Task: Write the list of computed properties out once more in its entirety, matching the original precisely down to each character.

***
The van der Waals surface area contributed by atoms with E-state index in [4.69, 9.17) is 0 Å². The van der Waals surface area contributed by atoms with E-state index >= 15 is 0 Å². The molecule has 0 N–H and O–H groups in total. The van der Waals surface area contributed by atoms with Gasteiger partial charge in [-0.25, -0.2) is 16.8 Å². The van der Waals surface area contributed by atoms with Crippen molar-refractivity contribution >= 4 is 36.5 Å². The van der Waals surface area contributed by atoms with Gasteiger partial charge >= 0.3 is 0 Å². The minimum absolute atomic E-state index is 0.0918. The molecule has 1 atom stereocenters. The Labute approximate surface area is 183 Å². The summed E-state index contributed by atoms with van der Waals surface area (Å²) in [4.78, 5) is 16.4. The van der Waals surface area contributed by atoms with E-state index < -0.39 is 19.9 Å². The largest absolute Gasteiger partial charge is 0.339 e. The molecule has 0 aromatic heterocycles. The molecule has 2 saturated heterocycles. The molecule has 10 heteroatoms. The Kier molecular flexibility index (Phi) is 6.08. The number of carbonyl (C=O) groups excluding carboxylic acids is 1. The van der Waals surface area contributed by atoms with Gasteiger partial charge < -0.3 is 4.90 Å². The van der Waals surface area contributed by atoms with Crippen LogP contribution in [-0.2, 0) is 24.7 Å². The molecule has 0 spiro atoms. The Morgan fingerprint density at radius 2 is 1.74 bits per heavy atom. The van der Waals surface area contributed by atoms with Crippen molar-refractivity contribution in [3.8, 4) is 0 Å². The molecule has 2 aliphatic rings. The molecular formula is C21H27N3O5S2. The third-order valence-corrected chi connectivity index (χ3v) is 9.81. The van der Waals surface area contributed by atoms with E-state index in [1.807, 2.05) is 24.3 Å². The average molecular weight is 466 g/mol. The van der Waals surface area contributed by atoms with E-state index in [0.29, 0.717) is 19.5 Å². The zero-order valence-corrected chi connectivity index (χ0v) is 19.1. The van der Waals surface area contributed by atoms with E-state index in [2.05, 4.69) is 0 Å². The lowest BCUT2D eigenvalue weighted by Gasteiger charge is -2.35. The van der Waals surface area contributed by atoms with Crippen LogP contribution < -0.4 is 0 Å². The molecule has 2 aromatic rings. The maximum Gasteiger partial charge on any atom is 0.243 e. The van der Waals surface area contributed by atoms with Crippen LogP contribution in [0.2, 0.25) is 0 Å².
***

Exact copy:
The van der Waals surface area contributed by atoms with E-state index in [4.69, 9.17) is 0 Å². The van der Waals surface area contributed by atoms with E-state index >= 15 is 0 Å². The molecule has 0 N–H and O–H groups in total. The van der Waals surface area contributed by atoms with Gasteiger partial charge in [-0.25, -0.2) is 16.8 Å². The van der Waals surface area contributed by atoms with Crippen molar-refractivity contribution >= 4 is 36.5 Å². The van der Waals surface area contributed by atoms with Gasteiger partial charge >= 0.3 is 0 Å². The minimum absolute atomic E-state index is 0.0918. The molecule has 1 atom stereocenters. The Labute approximate surface area is 183 Å². The summed E-state index contributed by atoms with van der Waals surface area (Å²) in [4.78, 5) is 16.4. The van der Waals surface area contributed by atoms with E-state index < -0.39 is 19.9 Å². The largest absolute Gasteiger partial charge is 0.339 e. The molecule has 0 aromatic heterocycles. The molecule has 2 saturated heterocycles. The molecule has 10 heteroatoms. The Kier molecular flexibility index (Phi) is 6.08. The number of carbonyl (C=O) groups excluding carboxylic acids is 1. The van der Waals surface area contributed by atoms with Gasteiger partial charge < -0.3 is 4.90 Å². The van der Waals surface area contributed by atoms with Crippen LogP contribution in [-0.2, 0) is 24.7 Å². The molecule has 0 spiro atoms. The Morgan fingerprint density at radius 2 is 1.74 bits per heavy atom. The van der Waals surface area contributed by atoms with Crippen molar-refractivity contribution in [3.8, 4) is 0 Å². The molecule has 2 aliphatic rings. The molecular formula is C21H27N3O5S2. The third-order valence-corrected chi connectivity index (χ3v) is 9.81. The van der Waals surface area contributed by atoms with E-state index in [1.807, 2.05) is 24.3 Å². The average molecular weight is 466 g/mol. The van der Waals surface area contributed by atoms with E-state index in [0.29, 0.717) is 19.5 Å². The zero-order valence-corrected chi connectivity index (χ0v) is 19.1. The van der Waals surface area contributed by atoms with E-state index in [2.05, 4.69) is 0 Å². The lowest BCUT2D eigenvalue weighted by Gasteiger charge is -2.35. The van der Waals surface area contributed by atoms with Crippen LogP contribution < -0.4 is 0 Å². The molecule has 2 aromatic rings. The maximum Gasteiger partial charge on any atom is 0.243 e. The van der Waals surface area contributed by atoms with Crippen LogP contribution in [0.2, 0.25) is 0 Å².